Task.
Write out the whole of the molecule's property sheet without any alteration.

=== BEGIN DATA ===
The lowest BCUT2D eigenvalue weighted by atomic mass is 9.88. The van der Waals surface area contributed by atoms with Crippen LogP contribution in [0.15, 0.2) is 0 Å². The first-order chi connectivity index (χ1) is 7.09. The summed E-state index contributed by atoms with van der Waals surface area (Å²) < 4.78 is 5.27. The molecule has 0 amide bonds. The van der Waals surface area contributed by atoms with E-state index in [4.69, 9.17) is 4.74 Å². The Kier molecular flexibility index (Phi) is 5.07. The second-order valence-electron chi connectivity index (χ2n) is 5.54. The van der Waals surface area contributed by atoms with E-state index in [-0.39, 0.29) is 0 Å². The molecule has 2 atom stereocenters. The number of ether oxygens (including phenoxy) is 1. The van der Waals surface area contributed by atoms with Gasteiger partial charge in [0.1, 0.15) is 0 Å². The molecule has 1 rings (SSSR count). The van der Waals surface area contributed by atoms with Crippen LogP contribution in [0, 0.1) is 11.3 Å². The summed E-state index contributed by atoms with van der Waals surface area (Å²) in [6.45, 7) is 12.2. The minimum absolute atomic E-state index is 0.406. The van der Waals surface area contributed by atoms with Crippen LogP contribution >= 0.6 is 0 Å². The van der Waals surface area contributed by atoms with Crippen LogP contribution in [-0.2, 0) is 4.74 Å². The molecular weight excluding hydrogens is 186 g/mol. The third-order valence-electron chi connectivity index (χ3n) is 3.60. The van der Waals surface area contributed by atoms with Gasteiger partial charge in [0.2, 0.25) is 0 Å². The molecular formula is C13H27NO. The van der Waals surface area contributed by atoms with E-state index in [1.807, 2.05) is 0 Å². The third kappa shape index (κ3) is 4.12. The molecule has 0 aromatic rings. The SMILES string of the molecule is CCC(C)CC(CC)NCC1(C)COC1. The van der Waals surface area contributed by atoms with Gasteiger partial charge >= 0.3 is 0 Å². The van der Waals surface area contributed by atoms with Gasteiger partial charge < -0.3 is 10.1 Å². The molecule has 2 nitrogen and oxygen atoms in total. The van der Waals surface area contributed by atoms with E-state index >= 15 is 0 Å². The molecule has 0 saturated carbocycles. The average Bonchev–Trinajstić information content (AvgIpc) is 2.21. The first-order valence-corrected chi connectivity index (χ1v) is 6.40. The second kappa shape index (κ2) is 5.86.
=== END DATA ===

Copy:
The lowest BCUT2D eigenvalue weighted by atomic mass is 9.88. The van der Waals surface area contributed by atoms with Crippen LogP contribution in [0.15, 0.2) is 0 Å². The first-order chi connectivity index (χ1) is 7.09. The summed E-state index contributed by atoms with van der Waals surface area (Å²) < 4.78 is 5.27. The molecule has 0 amide bonds. The van der Waals surface area contributed by atoms with E-state index in [4.69, 9.17) is 4.74 Å². The Kier molecular flexibility index (Phi) is 5.07. The second-order valence-electron chi connectivity index (χ2n) is 5.54. The van der Waals surface area contributed by atoms with E-state index in [-0.39, 0.29) is 0 Å². The molecule has 2 atom stereocenters. The number of ether oxygens (including phenoxy) is 1. The van der Waals surface area contributed by atoms with Gasteiger partial charge in [0.1, 0.15) is 0 Å². The molecule has 1 rings (SSSR count). The van der Waals surface area contributed by atoms with Crippen LogP contribution in [0, 0.1) is 11.3 Å². The summed E-state index contributed by atoms with van der Waals surface area (Å²) in [6.45, 7) is 12.2. The minimum absolute atomic E-state index is 0.406. The van der Waals surface area contributed by atoms with Crippen LogP contribution >= 0.6 is 0 Å². The van der Waals surface area contributed by atoms with Crippen LogP contribution in [-0.2, 0) is 4.74 Å². The molecular weight excluding hydrogens is 186 g/mol. The third-order valence-electron chi connectivity index (χ3n) is 3.60. The van der Waals surface area contributed by atoms with Gasteiger partial charge in [0.2, 0.25) is 0 Å². The molecular formula is C13H27NO. The van der Waals surface area contributed by atoms with E-state index in [1.807, 2.05) is 0 Å². The third kappa shape index (κ3) is 4.12. The molecule has 0 aromatic rings. The SMILES string of the molecule is CCC(C)CC(CC)NCC1(C)COC1. The van der Waals surface area contributed by atoms with Gasteiger partial charge >= 0.3 is 0 Å². The van der Waals surface area contributed by atoms with Gasteiger partial charge < -0.3 is 10.1 Å². The molecule has 2 nitrogen and oxygen atoms in total. The van der Waals surface area contributed by atoms with E-state index >= 15 is 0 Å². The molecule has 0 saturated carbocycles. The average Bonchev–Trinajstić information content (AvgIpc) is 2.21. The first-order valence-corrected chi connectivity index (χ1v) is 6.40. The second kappa shape index (κ2) is 5.86.